The ex-wife of SAC Capital Advisors LP founder Steven A. Cohen won reinstatement of most of a lawsuit in which she seeks $8.25 million in damages based on claims the hedge fund is “the product of an ongoing racketeering scheme” that engaged in insider trading.
Patricia Cohen’s July 2010 amended complaint was dismissed in 2011 for being filed after legal deadlines. A federal appeals court in Manhattan today ruled her lawsuit was filed in a timely manner, and that she validly stated claims her husband violated the Racketeer Influenced and Corrupt Organizations Act, as well as common law fraud and breach of fiduciary duty. A fourth claim was found to have been properly dismissed.
Her case was returned to the lower court to determine whether other legal grounds might warrant dismissal or whether evidence gathering can begin in preparation for a trial. The court didn’t rule on the merits of her claims.
“The question before us is limited to whether the allegations of the complaint are sufficient to go forward to be tested at trial,” the court said in its ruling.
Cohen, whose $15 billion hedge fund is at the center of a multiyear federal insider trading investigation, allegedly hid $5.5 million from his ex-wife during their 1990 divorce, her lawyer argued at an appeals court hearing in February 2012. Cohen’s wife seeks half that amount as part of her divorce settlement and asks that the sum be tripled as the RICO statute permits.
The ruling is the latest insider-trading related development in Steven Cohen’s life. Last week, SAC fund manager Michael Steinberg, a 16-year veteran of the firm, became the latest of nine current or former SAC employees to be tied to the federal investigation of that crime. Steinberg, who turns 41 this week, was indicted by a federal grand jury March 28 on five counts of conspiracy and securities fraud.
Last month, the U.S. Securities and Exchange Commission agreed to a $616 million settlement with SAC over alleged illegal trades. While a $14 million portion of that was approved by a federal judge, the larger $602 million deal was challenged by another judge who has yet to rule on it.
Jonathan Gasthalter, a spokesman for Cohen, said in a statement that “these decades old allegations by Mr. Cohen’s former spouse were patently false and entirely without merit.”
Howard Foster, a Chicago-based lawyer for Patricia Cohen, said Steven Cohen didn’t include the money, which Foster said Steven Cohen received as part of a settlement of a real-estate dispute, on his 1989 financial statement.
“The financial statement was wrong and deceptive,” Foster today told the panel of the U.S. Court of Appeals. Martin Klotz, a lawyer for Steven Cohen, denied his client hid money.
Klotz said today that Patricia Cohen will now seek to air her claims in court and pursue the $8.25 million in damages.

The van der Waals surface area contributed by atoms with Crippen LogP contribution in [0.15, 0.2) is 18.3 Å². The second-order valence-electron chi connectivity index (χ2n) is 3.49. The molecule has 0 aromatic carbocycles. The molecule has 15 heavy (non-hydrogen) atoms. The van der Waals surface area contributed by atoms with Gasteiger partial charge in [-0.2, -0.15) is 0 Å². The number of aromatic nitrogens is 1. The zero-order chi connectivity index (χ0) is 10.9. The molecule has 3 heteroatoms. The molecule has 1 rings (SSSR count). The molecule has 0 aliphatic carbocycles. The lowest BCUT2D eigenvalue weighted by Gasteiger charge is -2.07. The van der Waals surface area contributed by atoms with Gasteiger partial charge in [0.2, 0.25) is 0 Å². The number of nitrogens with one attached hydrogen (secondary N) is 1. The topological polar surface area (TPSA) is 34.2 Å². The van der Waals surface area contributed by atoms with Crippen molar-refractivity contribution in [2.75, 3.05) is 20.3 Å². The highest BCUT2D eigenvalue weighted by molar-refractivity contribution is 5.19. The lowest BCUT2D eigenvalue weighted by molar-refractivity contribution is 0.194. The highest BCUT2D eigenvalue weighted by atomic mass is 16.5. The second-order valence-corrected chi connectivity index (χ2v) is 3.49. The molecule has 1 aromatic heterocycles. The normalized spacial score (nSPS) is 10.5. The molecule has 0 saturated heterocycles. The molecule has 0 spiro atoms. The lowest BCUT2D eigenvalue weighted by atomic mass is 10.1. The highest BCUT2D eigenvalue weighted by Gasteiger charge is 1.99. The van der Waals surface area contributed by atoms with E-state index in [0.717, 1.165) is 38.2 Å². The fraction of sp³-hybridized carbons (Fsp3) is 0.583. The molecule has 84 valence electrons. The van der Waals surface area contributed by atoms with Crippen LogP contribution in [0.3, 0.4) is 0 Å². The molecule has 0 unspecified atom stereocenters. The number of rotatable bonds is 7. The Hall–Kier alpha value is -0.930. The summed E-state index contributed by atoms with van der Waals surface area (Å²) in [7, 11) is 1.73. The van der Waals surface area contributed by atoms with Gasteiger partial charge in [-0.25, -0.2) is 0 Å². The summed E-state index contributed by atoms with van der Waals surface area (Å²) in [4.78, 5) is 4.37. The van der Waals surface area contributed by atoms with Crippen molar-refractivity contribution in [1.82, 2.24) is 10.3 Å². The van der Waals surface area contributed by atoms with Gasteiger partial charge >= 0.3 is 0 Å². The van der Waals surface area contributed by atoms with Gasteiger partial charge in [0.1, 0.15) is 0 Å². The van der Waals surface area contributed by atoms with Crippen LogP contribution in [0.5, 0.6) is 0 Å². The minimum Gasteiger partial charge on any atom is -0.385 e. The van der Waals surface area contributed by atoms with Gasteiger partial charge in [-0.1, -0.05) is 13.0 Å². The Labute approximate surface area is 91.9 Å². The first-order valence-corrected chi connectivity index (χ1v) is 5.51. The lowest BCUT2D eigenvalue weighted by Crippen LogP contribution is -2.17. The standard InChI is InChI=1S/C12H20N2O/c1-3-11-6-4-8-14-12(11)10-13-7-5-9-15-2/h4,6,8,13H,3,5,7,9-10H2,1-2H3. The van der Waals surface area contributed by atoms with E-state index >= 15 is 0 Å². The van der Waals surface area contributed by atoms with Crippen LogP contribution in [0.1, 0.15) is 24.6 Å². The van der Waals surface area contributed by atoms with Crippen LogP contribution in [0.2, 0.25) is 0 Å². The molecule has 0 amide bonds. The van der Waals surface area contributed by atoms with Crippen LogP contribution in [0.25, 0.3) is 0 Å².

In March 2011, U.S. District Richard Holwell in New York dismissed Patricia Cohen’s suit, ruling she took too long to bring the case, which was first filed in 2009. The judge said Cohen made similar claims in a 1991 lawsuit in which she accused her ex-husband of hiding assets and misrepresenting the value of his investments.
Foster said at last year’s oral arguments that his client didn’t know about the alleged deception until 2008.
“I don’t accept for a minute that he had $5.5 million,” Klotz, Cohen’s lawyer, told the three-judge panel.
Klotz said Holwell dismissed the complaint in part because it didn’t meet a plausibility test and there were other possible explanations such as Cohen’s not having the money at that point.
“Simply saying he got $5.5 million in 1986 and January 1987 says nothing,” Klotz said.
Foster said that as part of the settlement, Cohen received $5.5 million in cash and a $3 million mortgage. Klotz disagreed, saying Cohen got mortgages that eventually went into bankruptcy.
“He is a hugely successful trader,” Foster told the judges. “He didn’t just lose that $5.5 million. He kept it off the statement.”
Cohen, 56, started SAC in 1992 with about $25 million and the hedge fund firm now has about $15 billion under management.
“I feel my attorney did a good job,” Patricia Cohen said after the oral argument last year. “I think they really understood the facts that Mr. Foster laid out.”
“I am cautiously optimistic there’s going to be a reversal,” her lawyer said.
Patricia Cohen said in her lawsuit that SAC Capital was “the product of an ongoing racketeering scheme” that has engaged in insider trading, bank fraud, money laundering and other misconduct. In June 1986, Cohen, under oath, refused to answer regulators' questions about alleged insider trading involving a General Electric acquisition, invoking his right not to incriminate himself, according to her complaint.
She also had claimed she was entitled to at least half of his business, saying it was developed in part with $1 million that she earned from a real estate business.
Steven Cohen said the couple had $17 million in marital assets in the divorce, and Patricia Cohen accepted a $3.5 million settlement, $2.5 million of which was an apartment, according to the complaint.
The case is Cohen v. Cohen, 11-1390, U.S. Court of Appeals for the Second Circuit (Manhattan), and 09-cv-10230, U.S. District Court, Southern District of New York (Manhattan).
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